Whilst pandemics are not new phenomena in human history, the consensus reactions of closing borders, curtailing freedoms and outlawing swathes of industrial output are unprecedented in their scale and effect. The true cost to society, financially, psychologically and spiritually is too soon to tell.
In an adaptive and fluid financial system, we find that much of orthodox economic theory is being put to the test. And the contributions of visionaries such as Smith, Ricardo and Sharpe, while fundamentally valid, are no longer considered hegemonic principles that underpin finance.
This year has seen a significant change as nations wrestle with an experiment in prohibiting normal activity to promote efficiencies in public health systems, bringing with it unemployment, solvency concerns and seemingly endless ‘emergency’ central bank liquidity measures.
This new environment has led to participants asking if public markets offer price discovery and efficient allocation of resources, or if they’re inherently volatile and noisy. And whether governments need to reconcile spending with receipts or should be allowed run up deficits that can never be repaid.
In a world of existential and intellectual re-evaluation, there is value in expanding your world. Systems evolve based on an endogenous appraisal of their assumptions, modelling and efficacy but also as exogenous trends such as automation and artificial intelligence alter the patterns established in the capacities of physical and human capital. Perhaps the best way of embracing and adapting in a changing world is to appreciate that all skills can be acquired, further knowledge can be sourced and that nothing is fixed.
We must be humble with ourselves and others and acknowledge that we need to be always learning and developing.
This humility and willingness to acquire new skills is both a philosophical framework but can also be rooted in simple actions today. The NAB recently announced a new $50m investment in the ongoing professional development of all 34,000 staff in Australia that embodies an awareness that education is no longer linear and discreet from careers. The decision surely stems from the increased need for us all to learn and relearn continuously as new ideas and technologies replace our timeworn competencies.
Facilitating this dynamic model of interrelated learning and professional experience is the growth of digital delivery. In years gone by further qualifications involved attending night school and replacing dinner amongst the family with evening lectures. These are now superseded by webinars and on-demand portals such that we can all learn remotely and collaboratively with our existing time commitments.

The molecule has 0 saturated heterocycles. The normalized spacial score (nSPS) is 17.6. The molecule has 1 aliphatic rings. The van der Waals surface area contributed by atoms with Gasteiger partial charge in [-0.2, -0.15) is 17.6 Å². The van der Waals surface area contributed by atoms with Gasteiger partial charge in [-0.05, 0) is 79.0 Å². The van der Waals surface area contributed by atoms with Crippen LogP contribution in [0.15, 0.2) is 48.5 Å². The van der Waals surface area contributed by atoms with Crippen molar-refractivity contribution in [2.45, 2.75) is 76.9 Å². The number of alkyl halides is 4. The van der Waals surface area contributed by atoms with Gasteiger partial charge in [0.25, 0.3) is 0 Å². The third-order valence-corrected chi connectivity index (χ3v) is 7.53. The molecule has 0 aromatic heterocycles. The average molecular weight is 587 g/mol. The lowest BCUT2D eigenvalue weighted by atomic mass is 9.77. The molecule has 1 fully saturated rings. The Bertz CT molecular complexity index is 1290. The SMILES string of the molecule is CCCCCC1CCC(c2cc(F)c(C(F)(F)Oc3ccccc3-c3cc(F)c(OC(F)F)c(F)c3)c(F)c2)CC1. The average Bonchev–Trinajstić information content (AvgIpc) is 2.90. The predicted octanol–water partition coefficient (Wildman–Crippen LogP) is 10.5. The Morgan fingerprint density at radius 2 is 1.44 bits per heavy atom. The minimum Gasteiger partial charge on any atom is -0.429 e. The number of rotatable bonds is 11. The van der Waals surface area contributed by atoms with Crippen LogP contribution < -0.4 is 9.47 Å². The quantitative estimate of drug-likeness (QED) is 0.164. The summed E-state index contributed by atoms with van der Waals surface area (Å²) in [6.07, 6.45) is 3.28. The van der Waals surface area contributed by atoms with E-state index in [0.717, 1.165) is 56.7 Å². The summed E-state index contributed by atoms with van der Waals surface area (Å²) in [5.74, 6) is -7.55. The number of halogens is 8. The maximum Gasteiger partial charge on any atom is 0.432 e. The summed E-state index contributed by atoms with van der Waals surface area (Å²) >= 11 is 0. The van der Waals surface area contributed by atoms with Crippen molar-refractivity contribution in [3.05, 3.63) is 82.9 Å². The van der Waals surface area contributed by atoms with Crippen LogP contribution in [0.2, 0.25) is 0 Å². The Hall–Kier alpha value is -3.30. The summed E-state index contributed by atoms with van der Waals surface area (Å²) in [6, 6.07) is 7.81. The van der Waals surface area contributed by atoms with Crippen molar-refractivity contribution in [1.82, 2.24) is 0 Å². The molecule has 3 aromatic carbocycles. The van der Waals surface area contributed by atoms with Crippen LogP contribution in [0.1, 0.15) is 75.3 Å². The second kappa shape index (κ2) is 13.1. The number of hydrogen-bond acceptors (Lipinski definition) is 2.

An example of this ease and enhanced accessibility can be seen with qualifications such as the Investment Management Analyst Certificate (IMAC), delivered by Macquarie University Business School and Portfolio Construction Forum. In the past, this involved the inconvenience of physical classes in Sydney which necessitated interstate travel and accommodation.
“IMAC is now 100 per cent online,” said Graham Rich, managing partner and Dean of Portfolio Construction Forum. “No matter where candidates are in Australia or New Zealand, whether they’re in Perth or Albury Wodonga or Cairns, Auckland or Dunedin, they can complete the prerequisite IMAC program online.” With technological enablement, professional imperative and personal fulfilment at stake, there has never been an easier nor essential age to assimilate new ideas.
An introductory webinar that draws on the themes of industry disruption, lifelong learning and accrediting this exercise through the IMAC is available to Professional Planner and Investment Magazine readers for free with our partner organisation, CIMA Society.
There are webinars on Friday 19th June, 9:00 am till 9:45 am and then on Friday 26 June, 9:00 am till 9:45 am.
To register for your complimentary place visit https://www.cimaglobal.com/Our-locations/Australasia/Events/